TALLAHASSEE — The white powder marketed as bath salts under names like Ivory Wave, Vanilla Sky and Purple Rain mimics cocaine and LSD when snorted. And as of Wednesday, it's illegal in Florida.
Attorney General Pam Bondi issued an emergency rule that makes possession or distribution of the powder a third-degree felony punishable by one to five years behind bars. The rule will remain in place for 90 days, and legislators plan to pass a law making the substance illegal permanently.
Until now, the packets of powder have been sold in convenience stores and head shops. They contain a chemical called methylenedioxypyrovalerone, or MDPV. Side effects include increased heart rate, nosebleeds, hallucinations, severe paranoia, seizures and kidney failure. It's typically sold in 500 milligram packets for about $35.
Bay County Sheriff Frank McKeithen said users usually ingest 10 milligrams or less, but some are consuming entire packets.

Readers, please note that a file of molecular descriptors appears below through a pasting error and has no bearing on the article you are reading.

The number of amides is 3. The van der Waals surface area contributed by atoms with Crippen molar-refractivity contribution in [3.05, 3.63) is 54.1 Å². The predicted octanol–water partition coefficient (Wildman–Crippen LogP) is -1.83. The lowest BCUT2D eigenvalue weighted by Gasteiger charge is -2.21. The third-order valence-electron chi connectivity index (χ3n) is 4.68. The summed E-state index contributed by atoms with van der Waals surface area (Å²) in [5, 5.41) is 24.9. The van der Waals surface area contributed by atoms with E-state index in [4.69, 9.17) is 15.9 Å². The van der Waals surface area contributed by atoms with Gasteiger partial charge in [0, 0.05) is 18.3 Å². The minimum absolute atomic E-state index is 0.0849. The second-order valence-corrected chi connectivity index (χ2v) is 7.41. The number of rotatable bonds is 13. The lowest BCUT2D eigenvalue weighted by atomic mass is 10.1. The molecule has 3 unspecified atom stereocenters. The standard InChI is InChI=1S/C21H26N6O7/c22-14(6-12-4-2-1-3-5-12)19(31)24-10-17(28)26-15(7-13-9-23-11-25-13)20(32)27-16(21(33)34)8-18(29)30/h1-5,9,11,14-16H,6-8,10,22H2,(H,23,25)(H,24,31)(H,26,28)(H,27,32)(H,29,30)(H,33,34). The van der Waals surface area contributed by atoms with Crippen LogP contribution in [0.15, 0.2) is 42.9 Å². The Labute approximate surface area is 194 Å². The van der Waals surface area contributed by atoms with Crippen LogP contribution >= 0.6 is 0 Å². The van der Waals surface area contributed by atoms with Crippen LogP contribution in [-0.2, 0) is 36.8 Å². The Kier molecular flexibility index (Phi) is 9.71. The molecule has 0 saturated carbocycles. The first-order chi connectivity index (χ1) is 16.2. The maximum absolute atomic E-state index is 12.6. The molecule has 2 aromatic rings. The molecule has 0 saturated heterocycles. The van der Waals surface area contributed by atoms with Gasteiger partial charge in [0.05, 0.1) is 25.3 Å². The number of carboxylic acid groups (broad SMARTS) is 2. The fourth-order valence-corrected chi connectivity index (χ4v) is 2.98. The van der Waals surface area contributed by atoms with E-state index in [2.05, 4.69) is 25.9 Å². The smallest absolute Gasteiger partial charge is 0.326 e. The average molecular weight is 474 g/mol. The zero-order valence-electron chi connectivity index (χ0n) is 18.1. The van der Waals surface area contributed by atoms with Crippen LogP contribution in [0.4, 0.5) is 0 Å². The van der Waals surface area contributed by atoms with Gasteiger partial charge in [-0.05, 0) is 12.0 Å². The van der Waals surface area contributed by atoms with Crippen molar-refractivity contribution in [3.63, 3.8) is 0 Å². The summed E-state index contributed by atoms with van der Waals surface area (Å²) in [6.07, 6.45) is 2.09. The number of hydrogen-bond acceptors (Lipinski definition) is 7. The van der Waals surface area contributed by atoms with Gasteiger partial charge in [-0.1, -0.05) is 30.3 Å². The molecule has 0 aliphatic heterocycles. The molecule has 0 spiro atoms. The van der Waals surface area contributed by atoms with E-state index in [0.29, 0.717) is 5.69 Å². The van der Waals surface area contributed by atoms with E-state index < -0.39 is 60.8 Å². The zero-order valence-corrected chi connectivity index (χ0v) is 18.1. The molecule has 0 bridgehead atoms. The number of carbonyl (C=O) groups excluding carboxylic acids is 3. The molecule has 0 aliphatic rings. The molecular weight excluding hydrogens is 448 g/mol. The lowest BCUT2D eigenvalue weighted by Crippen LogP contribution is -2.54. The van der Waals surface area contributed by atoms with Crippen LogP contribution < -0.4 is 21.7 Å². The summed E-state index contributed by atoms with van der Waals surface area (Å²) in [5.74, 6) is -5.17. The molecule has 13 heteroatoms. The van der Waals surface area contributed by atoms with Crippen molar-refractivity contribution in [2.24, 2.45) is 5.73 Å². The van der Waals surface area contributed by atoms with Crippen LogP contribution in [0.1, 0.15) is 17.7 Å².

In one case, a man under the influence who had ingested the drug displayed near "superhuman strength" and required seven officers to subdue him, McKeithen said.
"He literally tore the radar unit out of the vehicle with his teeth," McKeithen said.
In another instance, a woman tried to chop her mother's head off with a machete, thinking she was a monster, he said.
Bondi said she wanted to get the emergency order in place before spring breakers hit Panhandle beaches, where use of the substance is prevalent.
"It also makes you think that you can fly and there are a lot of balconies out there," Bondi said as she held up packets of the stuff.
She wants the powder classified as a schedule 1 controlled substance, putting it in the same class as cocaine and heroin. Plans call for either adding the product to existing bills that would ban fake marijuana or introducing standalone legislation.
"This product is simply up to no good," said Senate President Mike Haridopolos. "We need to act quickly to make sure kids are protected."
Florida Department of Law Enforcement Commissioner Gerald Bailey said word is going out to sellers that the fake bath salts, supposedly manufactured in China, need to come off the shelves.
Janet Zink can be reached at email@example.com or (850) 224-7263.